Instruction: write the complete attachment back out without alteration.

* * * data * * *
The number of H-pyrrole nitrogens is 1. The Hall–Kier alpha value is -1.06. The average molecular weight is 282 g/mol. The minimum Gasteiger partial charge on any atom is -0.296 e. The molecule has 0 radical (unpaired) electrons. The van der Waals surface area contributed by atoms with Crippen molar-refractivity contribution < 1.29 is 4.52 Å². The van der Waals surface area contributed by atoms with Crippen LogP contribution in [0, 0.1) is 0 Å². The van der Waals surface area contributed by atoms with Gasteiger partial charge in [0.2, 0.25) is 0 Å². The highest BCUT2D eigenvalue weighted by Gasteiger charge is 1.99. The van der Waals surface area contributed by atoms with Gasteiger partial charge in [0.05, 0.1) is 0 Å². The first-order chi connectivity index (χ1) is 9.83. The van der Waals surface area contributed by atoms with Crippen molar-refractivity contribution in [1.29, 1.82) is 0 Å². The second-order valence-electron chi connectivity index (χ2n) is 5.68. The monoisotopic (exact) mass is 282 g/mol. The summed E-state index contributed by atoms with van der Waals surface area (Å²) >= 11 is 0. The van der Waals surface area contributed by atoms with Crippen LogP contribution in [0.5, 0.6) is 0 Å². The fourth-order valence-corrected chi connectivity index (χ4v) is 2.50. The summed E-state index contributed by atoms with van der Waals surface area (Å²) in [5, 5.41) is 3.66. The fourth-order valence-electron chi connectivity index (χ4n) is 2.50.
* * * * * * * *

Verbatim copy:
The number of H-pyrrole nitrogens is 1. The Hall–Kier alpha value is -1.06. The average molecular weight is 282 g/mol. The minimum Gasteiger partial charge on any atom is -0.296 e. The molecule has 0 radical (unpaired) electrons. The van der Waals surface area contributed by atoms with Crippen molar-refractivity contribution < 1.29 is 4.52 Å². The van der Waals surface area contributed by atoms with Crippen LogP contribution in [0, 0.1) is 0 Å². The van der Waals surface area contributed by atoms with Gasteiger partial charge in [0.2, 0.25) is 0 Å². The highest BCUT2D eigenvalue weighted by Gasteiger charge is 1.99. The van der Waals surface area contributed by atoms with Gasteiger partial charge in [0.05, 0.1) is 0 Å². The first-order chi connectivity index (χ1) is 9.83. The van der Waals surface area contributed by atoms with Crippen molar-refractivity contribution in [1.29, 1.82) is 0 Å². The second-order valence-electron chi connectivity index (χ2n) is 5.68. The monoisotopic (exact) mass is 282 g/mol. The summed E-state index contributed by atoms with van der Waals surface area (Å²) >= 11 is 0. The van der Waals surface area contributed by atoms with Crippen LogP contribution in [0.5, 0.6) is 0 Å². The fourth-order valence-corrected chi connectivity index (χ4v) is 2.50. The summed E-state index contributed by atoms with van der Waals surface area (Å²) in [5, 5.41) is 3.66. The fourth-order valence-electron chi connectivity index (χ4n) is 2.50.